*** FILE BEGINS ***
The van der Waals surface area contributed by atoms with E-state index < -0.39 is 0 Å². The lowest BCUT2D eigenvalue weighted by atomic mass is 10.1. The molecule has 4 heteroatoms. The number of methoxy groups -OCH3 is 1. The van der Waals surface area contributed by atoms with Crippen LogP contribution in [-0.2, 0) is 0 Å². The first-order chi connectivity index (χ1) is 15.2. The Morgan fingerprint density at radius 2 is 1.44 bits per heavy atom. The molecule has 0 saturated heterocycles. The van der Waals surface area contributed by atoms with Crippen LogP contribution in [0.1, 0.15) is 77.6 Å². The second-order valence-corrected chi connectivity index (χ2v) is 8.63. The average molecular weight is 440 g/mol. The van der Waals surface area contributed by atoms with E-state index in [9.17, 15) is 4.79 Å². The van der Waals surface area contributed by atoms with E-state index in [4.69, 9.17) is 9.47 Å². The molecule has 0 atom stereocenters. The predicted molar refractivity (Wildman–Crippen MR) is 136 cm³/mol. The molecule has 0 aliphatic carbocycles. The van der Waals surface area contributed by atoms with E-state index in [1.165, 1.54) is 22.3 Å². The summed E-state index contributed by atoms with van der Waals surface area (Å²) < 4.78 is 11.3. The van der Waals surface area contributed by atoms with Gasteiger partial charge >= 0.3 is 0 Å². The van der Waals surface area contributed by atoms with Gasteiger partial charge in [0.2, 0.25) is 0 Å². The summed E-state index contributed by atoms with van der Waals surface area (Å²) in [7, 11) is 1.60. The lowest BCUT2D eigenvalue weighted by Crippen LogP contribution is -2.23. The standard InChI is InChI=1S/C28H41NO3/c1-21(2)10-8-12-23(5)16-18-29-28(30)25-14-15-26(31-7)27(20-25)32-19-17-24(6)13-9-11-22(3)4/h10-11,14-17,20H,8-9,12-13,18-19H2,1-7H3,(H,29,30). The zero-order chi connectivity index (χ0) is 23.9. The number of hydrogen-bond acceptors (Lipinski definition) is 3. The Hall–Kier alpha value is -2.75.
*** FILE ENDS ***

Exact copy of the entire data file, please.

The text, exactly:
The van der Waals surface area contributed by atoms with E-state index < -0.39 is 0 Å². The lowest BCUT2D eigenvalue weighted by atomic mass is 10.1. The molecule has 4 heteroatoms. The number of methoxy groups -OCH3 is 1. The van der Waals surface area contributed by atoms with Crippen LogP contribution in [-0.2, 0) is 0 Å². The first-order chi connectivity index (χ1) is 15.2. The Morgan fingerprint density at radius 2 is 1.44 bits per heavy atom. The molecule has 0 saturated heterocycles. The van der Waals surface area contributed by atoms with Crippen LogP contribution in [0.1, 0.15) is 77.6 Å². The second-order valence-corrected chi connectivity index (χ2v) is 8.63. The average molecular weight is 440 g/mol. The van der Waals surface area contributed by atoms with E-state index in [9.17, 15) is 4.79 Å². The van der Waals surface area contributed by atoms with E-state index in [4.69, 9.17) is 9.47 Å². The molecule has 0 atom stereocenters. The predicted molar refractivity (Wildman–Crippen MR) is 136 cm³/mol. The molecule has 0 aliphatic carbocycles. The van der Waals surface area contributed by atoms with E-state index in [1.165, 1.54) is 22.3 Å². The summed E-state index contributed by atoms with van der Waals surface area (Å²) < 4.78 is 11.3. The van der Waals surface area contributed by atoms with Gasteiger partial charge >= 0.3 is 0 Å². The van der Waals surface area contributed by atoms with Gasteiger partial charge in [0.2, 0.25) is 0 Å². The summed E-state index contributed by atoms with van der Waals surface area (Å²) in [7, 11) is 1.60. The lowest BCUT2D eigenvalue weighted by Crippen LogP contribution is -2.23. The standard InChI is InChI=1S/C28H41NO3/c1-21(2)10-8-12-23(5)16-18-29-28(30)25-14-15-26(31-7)27(20-25)32-19-17-24(6)13-9-11-22(3)4/h10-11,14-17,20H,8-9,12-13,18-19H2,1-7H3,(H,29,30). The zero-order chi connectivity index (χ0) is 23.9. The number of hydrogen-bond acceptors (Lipinski definition) is 3. The Hall–Kier alpha value is -2.75.